|Driftwood covers the path|
|Fur seals make occasional appearances along the coast|
But for the walker whose steps have taken on a pleasant rhythm, stopping to take a photo can interfere with enjoyment. For a rock-hopping fossicker the sight of an octopus oozing through a gap in a rock pool is all the better seen with bare eyes instead of through a view finder or screen. For the volunteer monitoring traps, the hands are full and there's a job to be done so the camera stays in the bag. But recently I've been doing walking bird counts, and this has given me more opportunities to stop and take photographs.
At this time of year, clouds of moths and butterflies rise from the bushes around the path. The easiest to recognise is the copper butterfly.
|Maui copper butterfly|
|Female Rauparaha copper butterfly|
The lizards are the best kept secret around here. Locals know they are here but rarely see them. Strangers usually have no idea. Some of the lizards are nocturnal, so only seen by the trained volunteers working on the monitoring project. But the grass or common skink can be seen darting out of sight on a sunny day.
|Grass skinks that live on the shore are often very dark|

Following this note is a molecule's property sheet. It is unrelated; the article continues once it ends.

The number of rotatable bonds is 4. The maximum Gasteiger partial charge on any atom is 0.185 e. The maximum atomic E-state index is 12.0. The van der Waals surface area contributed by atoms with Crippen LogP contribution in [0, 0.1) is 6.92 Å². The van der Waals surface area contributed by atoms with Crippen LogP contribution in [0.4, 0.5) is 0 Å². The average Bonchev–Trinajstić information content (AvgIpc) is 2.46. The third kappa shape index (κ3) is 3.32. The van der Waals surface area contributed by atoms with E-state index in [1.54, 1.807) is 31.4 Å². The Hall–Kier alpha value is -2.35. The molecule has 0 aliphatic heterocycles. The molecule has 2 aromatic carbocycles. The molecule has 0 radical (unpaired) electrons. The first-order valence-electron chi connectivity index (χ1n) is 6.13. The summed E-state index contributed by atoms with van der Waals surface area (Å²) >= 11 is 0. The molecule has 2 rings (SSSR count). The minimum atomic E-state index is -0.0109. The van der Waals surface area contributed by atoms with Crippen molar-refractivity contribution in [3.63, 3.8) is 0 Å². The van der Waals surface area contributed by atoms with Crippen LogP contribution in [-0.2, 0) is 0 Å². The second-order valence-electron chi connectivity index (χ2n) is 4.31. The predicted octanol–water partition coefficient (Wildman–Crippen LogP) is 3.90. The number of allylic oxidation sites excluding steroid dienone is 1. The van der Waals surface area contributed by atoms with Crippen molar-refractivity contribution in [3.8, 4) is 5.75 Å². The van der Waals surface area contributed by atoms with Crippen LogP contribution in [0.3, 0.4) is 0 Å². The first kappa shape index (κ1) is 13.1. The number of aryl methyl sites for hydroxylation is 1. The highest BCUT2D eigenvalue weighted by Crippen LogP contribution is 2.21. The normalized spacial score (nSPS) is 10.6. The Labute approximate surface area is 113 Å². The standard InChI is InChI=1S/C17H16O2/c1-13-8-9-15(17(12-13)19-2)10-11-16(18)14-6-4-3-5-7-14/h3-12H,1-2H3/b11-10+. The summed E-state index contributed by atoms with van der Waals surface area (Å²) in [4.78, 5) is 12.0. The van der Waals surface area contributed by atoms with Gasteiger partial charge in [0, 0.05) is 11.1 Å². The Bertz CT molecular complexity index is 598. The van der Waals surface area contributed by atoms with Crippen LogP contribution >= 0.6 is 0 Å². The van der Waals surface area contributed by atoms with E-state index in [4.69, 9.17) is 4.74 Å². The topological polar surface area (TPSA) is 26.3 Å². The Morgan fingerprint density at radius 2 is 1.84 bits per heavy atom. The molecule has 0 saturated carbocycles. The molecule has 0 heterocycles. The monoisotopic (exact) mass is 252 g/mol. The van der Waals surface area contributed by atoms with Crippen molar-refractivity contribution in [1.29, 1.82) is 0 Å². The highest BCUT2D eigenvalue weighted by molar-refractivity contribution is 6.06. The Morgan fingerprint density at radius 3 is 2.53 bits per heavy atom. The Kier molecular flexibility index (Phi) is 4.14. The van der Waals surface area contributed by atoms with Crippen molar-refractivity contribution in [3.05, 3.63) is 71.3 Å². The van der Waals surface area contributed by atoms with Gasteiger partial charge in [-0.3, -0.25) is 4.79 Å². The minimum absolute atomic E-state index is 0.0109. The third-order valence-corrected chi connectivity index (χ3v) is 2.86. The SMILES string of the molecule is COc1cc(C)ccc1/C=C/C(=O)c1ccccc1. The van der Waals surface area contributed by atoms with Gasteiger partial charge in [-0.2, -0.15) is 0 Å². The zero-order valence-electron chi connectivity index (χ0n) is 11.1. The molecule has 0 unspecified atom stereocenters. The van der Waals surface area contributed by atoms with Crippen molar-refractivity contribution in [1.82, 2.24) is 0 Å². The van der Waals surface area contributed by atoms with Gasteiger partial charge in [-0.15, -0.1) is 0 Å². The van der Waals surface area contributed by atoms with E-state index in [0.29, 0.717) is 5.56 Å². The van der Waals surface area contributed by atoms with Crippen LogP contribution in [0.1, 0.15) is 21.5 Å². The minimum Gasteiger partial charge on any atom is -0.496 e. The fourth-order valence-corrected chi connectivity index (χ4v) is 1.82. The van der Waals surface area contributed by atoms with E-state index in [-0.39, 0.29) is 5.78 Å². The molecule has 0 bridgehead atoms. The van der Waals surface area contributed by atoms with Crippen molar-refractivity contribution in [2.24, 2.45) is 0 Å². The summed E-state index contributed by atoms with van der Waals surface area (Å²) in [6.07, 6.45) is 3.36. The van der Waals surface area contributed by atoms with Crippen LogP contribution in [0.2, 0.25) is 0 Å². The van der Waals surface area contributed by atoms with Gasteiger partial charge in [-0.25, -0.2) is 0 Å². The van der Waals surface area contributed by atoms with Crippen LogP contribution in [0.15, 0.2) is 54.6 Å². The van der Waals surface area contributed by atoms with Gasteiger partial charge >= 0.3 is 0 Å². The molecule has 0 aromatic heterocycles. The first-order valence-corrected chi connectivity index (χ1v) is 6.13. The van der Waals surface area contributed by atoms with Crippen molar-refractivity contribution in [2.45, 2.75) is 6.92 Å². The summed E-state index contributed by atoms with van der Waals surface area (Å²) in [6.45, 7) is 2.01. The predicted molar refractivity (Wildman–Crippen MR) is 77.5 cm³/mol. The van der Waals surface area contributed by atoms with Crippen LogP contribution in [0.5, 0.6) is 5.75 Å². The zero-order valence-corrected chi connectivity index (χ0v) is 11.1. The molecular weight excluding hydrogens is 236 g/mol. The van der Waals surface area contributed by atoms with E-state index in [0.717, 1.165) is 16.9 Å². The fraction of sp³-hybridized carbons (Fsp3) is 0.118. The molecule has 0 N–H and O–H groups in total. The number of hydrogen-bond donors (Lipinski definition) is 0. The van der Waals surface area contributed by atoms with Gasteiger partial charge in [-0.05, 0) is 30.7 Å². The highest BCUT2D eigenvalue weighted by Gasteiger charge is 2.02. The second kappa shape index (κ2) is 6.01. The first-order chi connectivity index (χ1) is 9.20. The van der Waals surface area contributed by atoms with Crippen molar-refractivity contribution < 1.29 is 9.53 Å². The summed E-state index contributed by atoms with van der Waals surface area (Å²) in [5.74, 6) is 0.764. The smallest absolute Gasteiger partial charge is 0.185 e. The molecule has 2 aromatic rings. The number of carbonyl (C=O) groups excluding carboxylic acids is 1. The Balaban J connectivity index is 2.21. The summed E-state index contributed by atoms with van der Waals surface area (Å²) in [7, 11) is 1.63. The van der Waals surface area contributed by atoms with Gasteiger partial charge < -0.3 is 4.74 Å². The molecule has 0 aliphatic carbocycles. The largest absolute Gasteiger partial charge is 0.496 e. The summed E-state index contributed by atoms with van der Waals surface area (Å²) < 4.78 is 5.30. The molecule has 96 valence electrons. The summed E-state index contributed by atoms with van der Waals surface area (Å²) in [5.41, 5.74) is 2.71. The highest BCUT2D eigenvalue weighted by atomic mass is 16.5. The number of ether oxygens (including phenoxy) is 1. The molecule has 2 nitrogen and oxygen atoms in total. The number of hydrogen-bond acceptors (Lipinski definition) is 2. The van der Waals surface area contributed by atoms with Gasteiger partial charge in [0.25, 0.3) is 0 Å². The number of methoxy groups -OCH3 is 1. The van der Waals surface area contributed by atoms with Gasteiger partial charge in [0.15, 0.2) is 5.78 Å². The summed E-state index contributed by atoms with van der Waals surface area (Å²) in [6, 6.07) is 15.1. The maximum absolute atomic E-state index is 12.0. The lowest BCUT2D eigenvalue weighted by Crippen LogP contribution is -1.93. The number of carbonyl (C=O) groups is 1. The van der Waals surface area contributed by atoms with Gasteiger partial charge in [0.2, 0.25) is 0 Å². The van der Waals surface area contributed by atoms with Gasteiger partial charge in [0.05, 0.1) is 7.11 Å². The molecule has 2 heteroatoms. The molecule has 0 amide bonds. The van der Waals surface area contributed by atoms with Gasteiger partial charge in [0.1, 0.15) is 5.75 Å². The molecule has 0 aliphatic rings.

I've already blogged about the herons around the coast. But things change. The reef heron hasn't been seen since last year. The white-faced herons have had chicks and several leggy juveniles have been hanging around. This one wasn't smart enough to let me get past and kept moving along the path in the same direction. Maybe I kept it away from preying on the lizards for a little while.
|Gannet - photo not taken at Pukerua Bay - they don't land here|
just fly over and fish in the sea
|Pied shag, shags have no nostrils, this one is|
breathing through its beak
|Kingfishers are very hard to get close enough to photograph|
|A greenfinch among the grass and weeds|
|Dead little penguin on the beach|
|Black-backed gull near Wairaka rock|
More about the wildlife in Pukerua Bay: